this.submitted = false;
        this.registerForm.reset();
    }
}

Angular + Kendo UI App Component Template

The app component template contains all the HTML markup and Angular template syntax for displaying the example registration form in your browser. The form element uses the [formGroup] directive to bind to the registerForm FormGroup in the app component above.

The form binds the form submit event to the onSubmit() handler in the app component using the Angular event binding (ngSubmit)="onSubmit()". Validation messages are displayed only after the user attempts to submit the form for the first time; this is controlled with the submitted property of the app component.

The cancel button click event is bound to the onReset() handler in the app component using the Angular event binding (click)="onReset()".

<!-- main app container -->
<div class="card m-3">
    <h5 class="card-header">Angular 8 + Kendo UI - Reactive Form Validation</h5>
    <div class="card-body">
        <form [formGroup]="registerForm" (ngSubmit)="onSubmit()">
            <div class="form-row">
                <div class="form-group col">
                    <label>Title</label>
                    <kendo-dropdownlist formControlName="title" [data]="titles" class="form-control" [ngClass]="{ 'ng-invalid ng-touched': submitted && f.title.errors }">
                    </kendo-dropdownlist>
                    <div *ngIf="submitted && f.title.errors" class="k-tooltip-validation">
                        <div *ngIf="f.title.errors.required">Title is required</div>
                    </div>
                </div>
                <div class="form-group col-5">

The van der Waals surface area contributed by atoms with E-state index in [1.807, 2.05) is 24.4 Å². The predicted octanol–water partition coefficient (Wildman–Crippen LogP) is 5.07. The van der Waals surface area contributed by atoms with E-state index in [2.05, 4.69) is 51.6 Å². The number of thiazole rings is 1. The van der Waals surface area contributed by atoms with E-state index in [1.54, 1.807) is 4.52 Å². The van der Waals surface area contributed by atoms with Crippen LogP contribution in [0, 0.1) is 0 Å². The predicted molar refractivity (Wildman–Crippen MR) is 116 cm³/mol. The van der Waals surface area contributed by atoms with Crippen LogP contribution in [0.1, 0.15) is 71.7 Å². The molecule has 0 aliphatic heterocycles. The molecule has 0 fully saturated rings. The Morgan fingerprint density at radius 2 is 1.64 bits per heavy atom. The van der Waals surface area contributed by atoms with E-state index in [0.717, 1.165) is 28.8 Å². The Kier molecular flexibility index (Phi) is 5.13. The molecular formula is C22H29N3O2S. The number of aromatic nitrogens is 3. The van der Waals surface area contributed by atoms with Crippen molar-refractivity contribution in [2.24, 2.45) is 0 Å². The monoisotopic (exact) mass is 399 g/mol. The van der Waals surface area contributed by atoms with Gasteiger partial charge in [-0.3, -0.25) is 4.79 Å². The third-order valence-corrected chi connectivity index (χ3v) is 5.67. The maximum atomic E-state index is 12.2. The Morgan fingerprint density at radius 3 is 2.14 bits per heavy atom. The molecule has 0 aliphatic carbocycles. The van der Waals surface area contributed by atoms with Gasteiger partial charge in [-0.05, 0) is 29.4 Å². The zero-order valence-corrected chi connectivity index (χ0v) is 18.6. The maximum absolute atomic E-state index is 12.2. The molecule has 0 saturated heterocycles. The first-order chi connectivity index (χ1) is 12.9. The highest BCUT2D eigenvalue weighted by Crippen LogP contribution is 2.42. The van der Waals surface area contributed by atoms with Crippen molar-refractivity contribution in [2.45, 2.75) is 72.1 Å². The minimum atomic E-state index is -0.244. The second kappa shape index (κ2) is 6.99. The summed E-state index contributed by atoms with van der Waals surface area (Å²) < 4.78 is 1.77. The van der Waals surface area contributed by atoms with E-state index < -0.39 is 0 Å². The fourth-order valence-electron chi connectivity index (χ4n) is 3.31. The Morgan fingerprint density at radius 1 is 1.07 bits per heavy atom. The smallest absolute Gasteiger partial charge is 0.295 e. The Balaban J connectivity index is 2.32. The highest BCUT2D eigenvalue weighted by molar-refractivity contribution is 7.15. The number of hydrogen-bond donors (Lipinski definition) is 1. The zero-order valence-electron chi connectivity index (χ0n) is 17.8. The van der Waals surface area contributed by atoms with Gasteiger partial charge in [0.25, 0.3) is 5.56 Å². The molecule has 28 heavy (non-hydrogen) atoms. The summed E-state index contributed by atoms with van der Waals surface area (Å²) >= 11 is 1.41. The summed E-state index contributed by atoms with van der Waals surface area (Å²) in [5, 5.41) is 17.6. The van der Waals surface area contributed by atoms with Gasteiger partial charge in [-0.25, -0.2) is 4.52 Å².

<label>First Name</label>
                    <input kendoTextBox formControlName="firstName" class="form-control" [ngClass]="{ 'ng-invalid ng-touched': submitted && f.firstName.errors }" />
                    <div *ngIf="submitted && f.firstName.errors" class="k-tooltip-validation">
                        <div *ngIf="f.firstName.errors.required">First Name is required</div>
                    </div>
                </div>
                <div class="form-group col-5">
                    <label>Last Name</label>
                    <input kendoTextBox formControlName="lastName" class="form-control" [ngClass]="{ 'ng-invalid ng-touched': submitted && f.lastName.errors }" />
                    <div *ngIf="submitted && f.lastName.errors" class="k-tooltip-validation">
                        <div *ngIf="f.lastName.errors.required">Last Name is required</div>
                    </div>
                </div>
            </div>
            <div class="form-group">
                <label>Email</label>
                <input kendoTextBox formControlName="email" class="form-control" [ngClass]="{ 'ng-invalid ng-touched': submitted && f.email.errors }" />
                <div *ngIf="submitted && f.email.errors" class="k-tooltip-validation">
                    <div *ngIf="f.email.errors.required">Email is required</div>
                    <div *ngIf="f.email.errors.email">Email must be a valid email address</div>
                </div>
            </div>
            <div class="form-row">
                <div class="form-group col">
                    <label>Password</label>
                    <input kendoTextBox type="password" formControlName="password" class="form-control" [ngClass]="{ 'ng-invalid ng-touched': submitted && f.password.errors }" />
                    <div *ngIf="submitted && f.password.errors" class="k-tooltip-validation">
                        <div *ngIf="f.password.errors.required">Password is required</div>
                        <div *ngIf="f.password.errors.minlength">Password must be at least 6 characters</div>
                    </div>
                </div>
                <div class="form-group col">
                    <label>Confirm Password</label>
                    <input kendoTextBox type="password" formControlName="confirmPassword" class="form-control" [ngClass]="{ 'ng-invalid ng-touched': submitted && f.confirmPassword.errors }" />
                    <div *ngIf="submitted && f.confirmPassword.errors" class="k-tooltip-validation">